most trivial offences to be capital, and punishing an inconsiderate
word perhaps with torments, fetters, infamy, or death. It allows a man
neither time nor means for defence, but judges a cause without hearing
it, and admits of no mediation. It flies into the face of truth itself,
if it be of the adverse party; and turns obstinacy in an error, into
an argument of justice. It does every thing with agitation and tumult;
whereas reason and equity can destroy whole families, if there be
occasion for it, even to the extinguishing of their names and memories,
without any indecency, either of countenance or action.

Secondly, It is unsociable to the highest point; for it spares neither
friend nor foe; but tears all to pieces, and casts human nature into
a perpetual state of war. It dissolves the bond of mutual society,
insomuch that our very companions and relations dare not come near
us; it renders us unfit for the ordinary offices of life: for we can
neither govern our tongues, our hands, nor any part of our body. It
tramples upon the laws of hospitality, and of nations, leaves every man
to be his own carver, and all things, public and private, sacred and
profane, suffer violence.

Thirdly, It is to no purpose. “It is a sad thing,” we cry, “to put up
with these injuries, and we are not able to bear them;” as if any man
that can bear _anger_ could not bear an _injury_, which is much more
supportable. You will say that anger does some good yet, for it keeps
people in awe, and secures a man from contempt; never considering, that
it is more dangerous to be feared than despised. Suppose that an angry
man could do as much as he threatens; the more terrible, he is still
the more odious; and on the other side, if he wants power, he is the
more despicable for his anger; for there is nothing more wretched than
a choleric huff, that makes a noise, and nobody cares for it.

If anger would be valuable because men are afraid of it, why not an
adder, a toad, or a scorpion as well? It makes us lead the life of
gladiators; we live, and we fight together. We hate the happy, despise
the miserable, envy our superiors, insult our inferiors, and there
is nothing in the world which we will not do, either for pleasure
or profit. To be angry at offenders is to make ourselves the common
enemies of mankind, which is both weak and wicked; and we may as well
be angry that our thistles do not bring forth apples, or that every
pebble in our ground is not an oriental pearl. If we are angry both
with young men and with old, because they do offend, why not with
infants too, because they will offend? It is laudable to rejoice for
anything that is well done; but to be transported for another man’s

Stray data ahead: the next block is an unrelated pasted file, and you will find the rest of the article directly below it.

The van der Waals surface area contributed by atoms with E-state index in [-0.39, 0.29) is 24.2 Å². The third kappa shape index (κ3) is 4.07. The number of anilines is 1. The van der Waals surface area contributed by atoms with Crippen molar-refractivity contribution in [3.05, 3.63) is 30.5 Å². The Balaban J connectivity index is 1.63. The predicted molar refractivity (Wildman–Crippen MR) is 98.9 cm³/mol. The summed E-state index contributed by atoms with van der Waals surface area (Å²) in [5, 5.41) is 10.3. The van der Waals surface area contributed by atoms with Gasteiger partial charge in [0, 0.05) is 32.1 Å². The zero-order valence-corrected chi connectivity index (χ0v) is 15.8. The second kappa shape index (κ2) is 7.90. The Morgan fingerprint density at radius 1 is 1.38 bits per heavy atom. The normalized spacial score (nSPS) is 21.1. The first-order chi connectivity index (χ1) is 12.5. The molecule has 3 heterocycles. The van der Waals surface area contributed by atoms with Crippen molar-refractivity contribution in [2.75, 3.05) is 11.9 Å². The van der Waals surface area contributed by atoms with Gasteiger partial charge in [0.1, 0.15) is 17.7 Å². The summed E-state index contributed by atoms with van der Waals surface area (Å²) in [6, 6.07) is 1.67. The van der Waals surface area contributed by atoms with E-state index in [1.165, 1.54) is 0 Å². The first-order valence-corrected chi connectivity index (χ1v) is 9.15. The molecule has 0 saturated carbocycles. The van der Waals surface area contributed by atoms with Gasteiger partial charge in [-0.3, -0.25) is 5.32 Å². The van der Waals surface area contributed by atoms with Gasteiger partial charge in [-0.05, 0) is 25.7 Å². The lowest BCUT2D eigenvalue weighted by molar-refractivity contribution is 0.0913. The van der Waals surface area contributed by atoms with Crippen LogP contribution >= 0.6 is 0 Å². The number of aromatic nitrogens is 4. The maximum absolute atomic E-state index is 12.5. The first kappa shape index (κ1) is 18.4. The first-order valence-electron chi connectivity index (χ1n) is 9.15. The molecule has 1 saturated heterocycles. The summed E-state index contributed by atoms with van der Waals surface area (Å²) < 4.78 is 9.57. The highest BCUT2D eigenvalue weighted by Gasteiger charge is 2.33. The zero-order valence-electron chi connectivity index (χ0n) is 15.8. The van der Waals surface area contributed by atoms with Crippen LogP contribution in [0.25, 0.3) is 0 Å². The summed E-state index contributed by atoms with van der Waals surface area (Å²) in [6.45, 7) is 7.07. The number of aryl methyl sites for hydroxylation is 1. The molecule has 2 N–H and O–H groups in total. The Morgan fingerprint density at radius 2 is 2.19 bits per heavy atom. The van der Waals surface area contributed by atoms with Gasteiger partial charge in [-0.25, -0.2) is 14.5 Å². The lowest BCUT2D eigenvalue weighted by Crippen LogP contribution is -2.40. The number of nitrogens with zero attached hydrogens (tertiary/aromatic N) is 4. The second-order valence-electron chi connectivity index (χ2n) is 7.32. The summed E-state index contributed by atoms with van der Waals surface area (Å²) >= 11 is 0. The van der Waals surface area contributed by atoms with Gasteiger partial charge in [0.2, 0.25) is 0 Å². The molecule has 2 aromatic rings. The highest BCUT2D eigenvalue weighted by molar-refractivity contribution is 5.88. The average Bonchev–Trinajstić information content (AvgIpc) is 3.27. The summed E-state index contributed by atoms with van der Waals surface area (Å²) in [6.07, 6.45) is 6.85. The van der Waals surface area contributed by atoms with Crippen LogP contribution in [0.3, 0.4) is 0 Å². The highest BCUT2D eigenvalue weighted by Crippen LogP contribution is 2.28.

doing ill, is narrow and sordid. Nor is it for the dignity of virtue
to be either angry or sad.

It is with a tainted mind as with an ulcer, not only the touch, but the
very offer at it, makes us shrink and complain; when we come once to
be carried off from our poise, we are lost. In the choice of a sword,
we take care that it be wieldy and well mounted; and it concerns us as
much to be wary of engaging in the excesses of ungovernable passions.
It is not the speed of a horse altogether that pleases us unless we
find that he can stop and turn at pleasure. It is a sign of weakness,
and a kind of stumbling, for a man to run when he intends only to
walk; and it behoves us to have the same command of our mind that we
have of our bodies. Besides that the greatest punishment of an injury
is the conscience of having done it; and no man suffers more than he
that is turned over to the pain of a repentance. How much better is it
to compose injuries than to revenge them? For it does not only spend
time, but the revenge of one injury exposes to more. In fine, as it
is unreasonable to be angry at a crime, it is as foolish to be angry
without one.

But “may not an honest man then be allowed to be angry at the murder
of his father, or the ravishing of his sister or daughter before his
face?” No, not at all. I will defend my parents, and I will repay the
injuries that are done them; but it is my piety and not my anger, that
moves me to it. I will do my duty without fear or confusion, I will not
rage, I will not weep; but discharge the office of a good man without
forfeiting the dignity of a man. If my father be assaulted, I will
endeavor to rescue him; if he be killed, I will do right to his memory;
find all this, not in any transport of passion, but in honor and
conscience. Neither is there any need of anger where reason does the
same thing.

A man may be temperate, and yet vigorous, and raise his mind according
to the occasion, more or less, as a stone is thrown according to the
discretion and intent of the caster. How outrageous have I seen some
people for the loss of a monkey or a spaniel! And were it not a shame
to have the same sense for a friend that we have for a puppy; and to
cry like children, as much for a bauble as for the ruin of our country?
This is not the effect of reason, but of infirmity. For a man indeed to
expose his person for his prince, or his parents, or his friends, out
of a sense of honesty, and judgment of duty, it is, without dispute, a
worthy and a glorious action; but it must be done then with sobriety,
calmness, and resolution.

It is high time to convince the world of the indignity and uselessness
of this passion, when it has the authority and recommendation of no
less than Aristotle himself, as an affection very much conducing to all
heroic actions that require heat and vigor: now, to show, on the other